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    • CommentAuthorLakes
    • CommentTimeSep 20th 2015
     
    Spin up the Laser Cannon! :)
    • CommentAuthorAsterix
    • CommentTimeSep 20th 2015 edited
     
    On a ship, it actually makes sense. After all, don't many ships employ gyroscopic stabilization? Cruise ships certainly do. I'd assume that a flywheel could do double duty both as a stabilizer and as energy storage.
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      CommentAuthorAngus
    • CommentTimeSep 20th 2015
     
    I believe a flywheel is pretty good for releasing a lot of stored energy quickly. Good for guns.
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      CommentAuthorDerrickA
    • CommentTimeSep 20th 2015
     
    Also, I imagine ruggedness and efficiency would rate more highly than energy density on board a ship.
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    I can't disagree. In fact characterising any energy storage system needs at least these 10 parameters:
    $/J
    $/W
    J/Kg
    W/Kg
    J/m3
    W/m3
    Energy efficiency
    Power efficiency
    MTBF
    Operating conditions
    • CommentAuthortinker
    • CommentTimeSep 20th 2015
     
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      CommentAuthorAngus
    • CommentTimeSep 20th 2015
     
    Gosh thanks.
    Now if SteornLabs could come up with something useful like that...
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    Fascinating.

    Whatever it's for, I'll bet it is useful. And expensive.

    (And since I don't know what it's for, I probably don't need one.)
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      CommentAuthorDerrickA
    • CommentTimeSep 20th 2015 edited
     
    Posted By: Angus
    Now if SteornLabs could come up with something useful like that...


    Well, there was this...
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      CommentAuthorAngus
    • CommentTimeSep 20th 2015
     
    I know. That's why I said it.
    There's test equipment, and then there's imitation test equipment.
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      CommentAuthorAngus
    • CommentTimeSep 20th 2015 edited
     
    Posted By: alsetalokinWhatever it's for, I'll bet it is useful. And expensive.


    True on all counts. It just measures how much light is emitted from something (lasers, fluorescent paint). In all directions and over a very wide spectral ranges. Then you can compare how many electrons go in to how many photons come out.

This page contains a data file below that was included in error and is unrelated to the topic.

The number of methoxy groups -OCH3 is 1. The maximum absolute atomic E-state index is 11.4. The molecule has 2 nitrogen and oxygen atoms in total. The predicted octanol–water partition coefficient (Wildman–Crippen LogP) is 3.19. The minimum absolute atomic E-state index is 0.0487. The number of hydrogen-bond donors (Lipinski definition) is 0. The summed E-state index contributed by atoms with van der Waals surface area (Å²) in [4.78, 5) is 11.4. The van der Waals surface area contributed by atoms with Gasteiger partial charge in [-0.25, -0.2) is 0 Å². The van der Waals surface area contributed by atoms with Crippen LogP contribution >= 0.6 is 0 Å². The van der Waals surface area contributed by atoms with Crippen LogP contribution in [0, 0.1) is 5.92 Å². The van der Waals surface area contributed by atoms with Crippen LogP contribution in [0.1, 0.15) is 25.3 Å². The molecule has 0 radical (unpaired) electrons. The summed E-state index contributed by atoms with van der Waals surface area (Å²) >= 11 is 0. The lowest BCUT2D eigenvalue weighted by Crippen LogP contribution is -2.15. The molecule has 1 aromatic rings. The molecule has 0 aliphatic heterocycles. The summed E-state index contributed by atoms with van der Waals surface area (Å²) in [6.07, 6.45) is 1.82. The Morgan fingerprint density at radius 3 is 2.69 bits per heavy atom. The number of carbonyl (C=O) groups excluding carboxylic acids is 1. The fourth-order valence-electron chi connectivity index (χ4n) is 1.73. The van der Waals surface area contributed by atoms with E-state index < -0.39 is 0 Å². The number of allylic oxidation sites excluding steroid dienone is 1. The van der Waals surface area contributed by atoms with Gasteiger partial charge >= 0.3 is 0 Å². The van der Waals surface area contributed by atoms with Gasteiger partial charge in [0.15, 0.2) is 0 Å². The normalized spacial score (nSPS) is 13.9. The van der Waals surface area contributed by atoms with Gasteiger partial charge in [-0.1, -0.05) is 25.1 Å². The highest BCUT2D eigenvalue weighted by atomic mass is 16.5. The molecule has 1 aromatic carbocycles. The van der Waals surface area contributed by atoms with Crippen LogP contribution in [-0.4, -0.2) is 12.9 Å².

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      CommentAuthorDerrickA
    • CommentTimeSep 20th 2015
     
    I remember, I parodied that one, some years back...
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      CommentAuthorAngus
    • CommentTimeSep 20th 2015 edited
     
    Flip it up sideways and you can have a doner machine. Fantastic!

    But it is remarkable how much effort they put into making a machine to measure something nobody wants to measure.
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    That's brill, DerrickA
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      CommentAuthorDerrickA
    • CommentTimeSep 20th 2015
     
    Posted By: AngusBut it is remarkable how much effort they put into making a machine to measure something nobody wants to measure.


    It's easier to justify a big price tag with a big box. Hence, easier to convince investors of a sure return, while you burn through their cash.
  5.  
    I naturally thought of a shipping container when you mentioned that.

    Then I thought of Rossi.
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      CommentAuthorDerrickA
    • CommentTimeSep 20th 2015
     
    Posted By: Andrew PalfreymanThat's brill, DerrickA


    Thanks, and credit to joshs, who suggested adding the "As seen on TV" tag.
  6.  
    Posted By: Angus
    Posted By: alsetalokinWhatever it's for, I'll bet it is useful. And expensive.


    True on all counts. It just measures how much light is emitted from something (lasers, fluorescent paint). In all directions and over a very wide spectral ranges. Then you can compare how many electrons go in to how many photons come out.


    In that case, I suppose I do need one. We are currently interested in the efficiency of certain LEDs under various driving conditions.

    Hopefully it works a little better than one of these:
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      CommentAuthorAngus
    • CommentTimeSep 21st 2015
     
    Well there you go. My finder's commission is 10%.